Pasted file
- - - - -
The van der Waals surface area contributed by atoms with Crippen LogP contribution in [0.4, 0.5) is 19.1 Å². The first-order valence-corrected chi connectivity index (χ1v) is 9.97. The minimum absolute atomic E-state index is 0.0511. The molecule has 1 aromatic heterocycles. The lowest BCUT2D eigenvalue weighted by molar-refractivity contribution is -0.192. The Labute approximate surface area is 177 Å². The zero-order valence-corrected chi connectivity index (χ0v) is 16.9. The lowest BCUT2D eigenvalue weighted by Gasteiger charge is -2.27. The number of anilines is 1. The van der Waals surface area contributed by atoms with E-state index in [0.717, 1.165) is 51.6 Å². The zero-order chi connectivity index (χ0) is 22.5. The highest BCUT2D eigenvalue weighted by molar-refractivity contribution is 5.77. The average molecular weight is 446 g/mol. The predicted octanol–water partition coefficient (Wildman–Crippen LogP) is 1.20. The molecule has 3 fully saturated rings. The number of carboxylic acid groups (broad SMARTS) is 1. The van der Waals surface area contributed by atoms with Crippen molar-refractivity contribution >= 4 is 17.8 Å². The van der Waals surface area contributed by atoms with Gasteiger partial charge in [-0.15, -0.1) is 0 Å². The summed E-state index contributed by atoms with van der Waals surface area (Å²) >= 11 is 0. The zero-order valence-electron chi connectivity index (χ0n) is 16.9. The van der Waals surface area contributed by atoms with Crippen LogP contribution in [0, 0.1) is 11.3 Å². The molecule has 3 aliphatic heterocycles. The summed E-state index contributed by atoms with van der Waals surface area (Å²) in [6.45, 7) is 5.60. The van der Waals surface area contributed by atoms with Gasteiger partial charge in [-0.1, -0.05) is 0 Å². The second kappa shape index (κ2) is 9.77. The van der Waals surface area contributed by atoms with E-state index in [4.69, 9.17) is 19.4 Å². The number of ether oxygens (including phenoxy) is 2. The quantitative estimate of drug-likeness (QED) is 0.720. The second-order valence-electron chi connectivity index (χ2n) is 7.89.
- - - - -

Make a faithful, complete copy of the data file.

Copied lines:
The van der Waals surface area contributed by atoms with Crippen LogP contribution in [0.4, 0.5) is 19.1 Å². The first-order valence-corrected chi connectivity index (χ1v) is 9.97. The minimum absolute atomic E-state index is 0.0511. The molecule has 1 aromatic heterocycles. The lowest BCUT2D eigenvalue weighted by molar-refractivity contribution is -0.192. The Labute approximate surface area is 177 Å². The zero-order valence-corrected chi connectivity index (χ0v) is 16.9. The lowest BCUT2D eigenvalue weighted by Gasteiger charge is -2.27. The number of anilines is 1. The van der Waals surface area contributed by atoms with E-state index in [0.717, 1.165) is 51.6 Å². The zero-order chi connectivity index (χ0) is 22.5. The highest BCUT2D eigenvalue weighted by molar-refractivity contribution is 5.77. The average molecular weight is 446 g/mol. The predicted octanol–water partition coefficient (Wildman–Crippen LogP) is 1.20. The molecule has 3 fully saturated rings. The number of carboxylic acid groups (broad SMARTS) is 1. The van der Waals surface area contributed by atoms with Crippen molar-refractivity contribution >= 4 is 17.8 Å². The van der Waals surface area contributed by atoms with Gasteiger partial charge in [-0.15, -0.1) is 0 Å². The summed E-state index contributed by atoms with van der Waals surface area (Å²) >= 11 is 0. The zero-order valence-electron chi connectivity index (χ0n) is 16.9. The van der Waals surface area contributed by atoms with Crippen LogP contribution in [0, 0.1) is 11.3 Å². The molecule has 3 aliphatic heterocycles. The summed E-state index contributed by atoms with van der Waals surface area (Å²) in [6.45, 7) is 5.60. The van der Waals surface area contributed by atoms with Gasteiger partial charge in [-0.1, -0.05) is 0 Å². The second kappa shape index (κ2) is 9.77. The van der Waals surface area contributed by atoms with E-state index in [4.69, 9.17) is 19.4 Å². The number of ether oxygens (including phenoxy) is 2. The quantitative estimate of drug-likeness (QED) is 0.720. The second-order valence-electron chi connectivity index (χ2n) is 7.89.